Resume is one of the most clever and useful of the changes in Lion. It is probably one of the most simple as well. How many times has your computer asked you to restart after an update and you skipped it because you were working in an app? Of course, if you had restarted you would have lost where you were. That is no longer the case with Lion. Resume does two very important things. First, it remembers where you were and what you were doing in an app. If you were writing a paper in Word and quit, when you come back later, Lion will take you back to where you left off. It will even remember your preferred screen size and layout. The second thing feature of Resume comes when you are asked to restart or simply shutdown the computer at the end of the day. When you turn the computer back on, all apps that were running when you shutdown are reopened and brought back to where you left them. Both Apple and Microsoft had a feature where you could assign apps to open when you started the computer, but they would always default to the opening screen. Resume carries out these two functions very well and it can do them both at the same time! This feature is built into Lion and will work with any app, including third party apps.
Another simple and very useful tool in Lion is Auto Save. After the initial save, you never have to tell the system to save the document again. There are several new options you have with this feature. The most useful of which is quickly duplicating the document. This allows the user to save a locked version to use as a template. You can also lock the document when you are finished with it and no longer wish to make changes. All these options are found in a new menu located at the top of the window next to the document’s title. For now, Auto Save only works with Apple’s iWork and Text Edit document editors. Third party developers need to be sure they take advantage of this feature.
Along with Auto Save comes Versions. As the system auto saves, it also keeps a log of the changes made to the document. If the user needs to pull a previous version of the document out, they get a simple, Time Machine like, interface that allows them to restore any version of the document. As with Auto Save, this only works with iWork and Text Edit for now. Microsoft says their next update to Office will take advantage of these features.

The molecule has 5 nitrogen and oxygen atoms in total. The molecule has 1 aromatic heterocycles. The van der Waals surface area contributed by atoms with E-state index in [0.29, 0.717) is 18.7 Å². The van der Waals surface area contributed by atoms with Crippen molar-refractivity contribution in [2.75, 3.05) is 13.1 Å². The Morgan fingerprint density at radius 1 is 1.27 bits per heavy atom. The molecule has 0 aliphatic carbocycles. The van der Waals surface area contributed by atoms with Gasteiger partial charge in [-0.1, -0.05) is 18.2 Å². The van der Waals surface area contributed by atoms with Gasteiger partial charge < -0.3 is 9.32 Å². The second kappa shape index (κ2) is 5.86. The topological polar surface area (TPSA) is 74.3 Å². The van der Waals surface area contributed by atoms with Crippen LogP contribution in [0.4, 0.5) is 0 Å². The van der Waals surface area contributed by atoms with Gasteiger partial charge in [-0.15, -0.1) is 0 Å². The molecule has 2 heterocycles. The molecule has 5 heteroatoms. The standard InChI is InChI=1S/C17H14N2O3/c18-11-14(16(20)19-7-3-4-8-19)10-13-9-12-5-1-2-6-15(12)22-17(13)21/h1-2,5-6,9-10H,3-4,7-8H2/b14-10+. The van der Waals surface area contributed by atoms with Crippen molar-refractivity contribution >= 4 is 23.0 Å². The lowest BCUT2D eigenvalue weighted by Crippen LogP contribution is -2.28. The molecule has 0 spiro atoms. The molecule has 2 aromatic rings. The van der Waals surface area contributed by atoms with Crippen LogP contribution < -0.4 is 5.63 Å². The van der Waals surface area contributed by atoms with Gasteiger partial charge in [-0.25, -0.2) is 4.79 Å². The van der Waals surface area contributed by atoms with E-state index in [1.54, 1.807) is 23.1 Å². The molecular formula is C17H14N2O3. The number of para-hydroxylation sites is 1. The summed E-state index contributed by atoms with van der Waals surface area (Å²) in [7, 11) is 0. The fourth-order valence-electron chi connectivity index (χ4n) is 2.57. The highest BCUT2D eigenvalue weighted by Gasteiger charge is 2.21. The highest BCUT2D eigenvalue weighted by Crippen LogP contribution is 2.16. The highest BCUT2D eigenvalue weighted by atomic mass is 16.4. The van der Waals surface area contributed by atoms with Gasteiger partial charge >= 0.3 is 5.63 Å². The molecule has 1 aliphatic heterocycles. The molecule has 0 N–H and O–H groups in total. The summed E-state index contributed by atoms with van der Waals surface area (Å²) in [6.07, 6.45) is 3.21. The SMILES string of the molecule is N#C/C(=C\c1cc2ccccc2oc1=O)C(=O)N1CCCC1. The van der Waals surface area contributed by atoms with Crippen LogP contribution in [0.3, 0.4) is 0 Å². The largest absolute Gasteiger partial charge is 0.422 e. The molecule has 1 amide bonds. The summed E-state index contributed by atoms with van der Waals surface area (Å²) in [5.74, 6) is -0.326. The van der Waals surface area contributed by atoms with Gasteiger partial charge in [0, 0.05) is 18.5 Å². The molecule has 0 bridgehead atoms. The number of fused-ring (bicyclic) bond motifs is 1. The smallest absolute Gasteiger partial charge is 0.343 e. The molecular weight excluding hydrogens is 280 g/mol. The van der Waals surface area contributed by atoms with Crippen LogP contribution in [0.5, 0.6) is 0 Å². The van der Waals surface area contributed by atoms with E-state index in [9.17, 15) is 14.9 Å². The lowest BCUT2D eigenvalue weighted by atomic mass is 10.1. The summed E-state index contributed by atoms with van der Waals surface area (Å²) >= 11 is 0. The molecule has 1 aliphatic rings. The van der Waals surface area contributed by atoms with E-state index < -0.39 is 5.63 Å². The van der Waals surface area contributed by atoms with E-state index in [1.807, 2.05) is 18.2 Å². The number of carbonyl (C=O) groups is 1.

One of the apps that received a major overhaul was mail. Not only can it be viewed in full screen mode, but it is now more iOS like with threaded messages and a more convenient reading pane. Those familiar with Apple’s mail service will be comfortable with the button layout at the top of the screen, but with the messages on the left and the optional folder bar to the left of the messages, the new mail is even more user friendly. It also is great for managing multiple email accounts.
Air Drop is a great new features for businesses using Macs or for a household with multiple Macs. Air Drop allows users to quickly and securely share files between computers. Air Drop is locoed in the new Finder and will search for all Macs on the local WiFi network. You can then drag-and-drop files between Macs.
Other new Features
Many of the favorite apps from Snow Leopard remain and work better than ever. The Finder has been updates and Spotlight search is now more inclusive. Safari has a built in Reader option to save articles from websites and takes advantage of multi-touch gestures with pinch-to-zoom and two figure swipes to go back and forth between sites. Dashboard has been placed in its own space to the left of the desktop in Mission Control.
After using Lion for nearly two weeks, I have found very few bugs. The release is remarkable stable. It is obvious Apple has worked hard to bring all these new features to Mac OS X, but what is most surprising is how well they work together. Individually, they are impressive features, but what is important for any OS is how all the features work together, and that is where Apple has always succeeded. Apple has proven yet again that when an Operating System and the hardware are designed by the same people, they work together seamlessly. Lion has already sold well over 1,000,000 copies and is truly the greatest release of Mac OS X yet, and at $29.99, Lion is a no brainer.